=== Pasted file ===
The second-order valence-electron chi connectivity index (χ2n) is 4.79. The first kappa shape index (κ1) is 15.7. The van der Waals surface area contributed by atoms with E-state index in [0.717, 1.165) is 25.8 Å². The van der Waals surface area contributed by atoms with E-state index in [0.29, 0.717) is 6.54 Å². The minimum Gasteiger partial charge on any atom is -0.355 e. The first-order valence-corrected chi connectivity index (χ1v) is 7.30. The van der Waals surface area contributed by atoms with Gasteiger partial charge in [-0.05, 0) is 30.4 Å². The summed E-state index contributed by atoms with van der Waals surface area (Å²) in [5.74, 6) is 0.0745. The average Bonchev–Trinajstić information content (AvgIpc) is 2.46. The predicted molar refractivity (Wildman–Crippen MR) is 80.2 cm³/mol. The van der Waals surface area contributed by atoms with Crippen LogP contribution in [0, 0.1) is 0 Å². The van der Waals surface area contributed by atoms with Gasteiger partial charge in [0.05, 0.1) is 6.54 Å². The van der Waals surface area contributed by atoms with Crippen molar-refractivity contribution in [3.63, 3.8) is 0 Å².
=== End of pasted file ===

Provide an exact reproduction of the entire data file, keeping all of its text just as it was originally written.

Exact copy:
The second-order valence-electron chi connectivity index (χ2n) is 4.79. The first kappa shape index (κ1) is 15.7. The van der Waals surface area contributed by atoms with E-state index in [0.717, 1.165) is 25.8 Å². The van der Waals surface area contributed by atoms with E-state index in [0.29, 0.717) is 6.54 Å². The minimum Gasteiger partial charge on any atom is -0.355 e. The first-order valence-corrected chi connectivity index (χ1v) is 7.30. The van der Waals surface area contributed by atoms with Gasteiger partial charge in [-0.05, 0) is 30.4 Å². The summed E-state index contributed by atoms with van der Waals surface area (Å²) in [5.74, 6) is 0.0745. The average Bonchev–Trinajstić information content (AvgIpc) is 2.46. The predicted molar refractivity (Wildman–Crippen MR) is 80.2 cm³/mol. The van der Waals surface area contributed by atoms with Crippen LogP contribution in [0, 0.1) is 0 Å². The van der Waals surface area contributed by atoms with Gasteiger partial charge in [0.05, 0.1) is 6.54 Å². The van der Waals surface area contributed by atoms with Crippen molar-refractivity contribution in [3.63, 3.8) is 0 Å².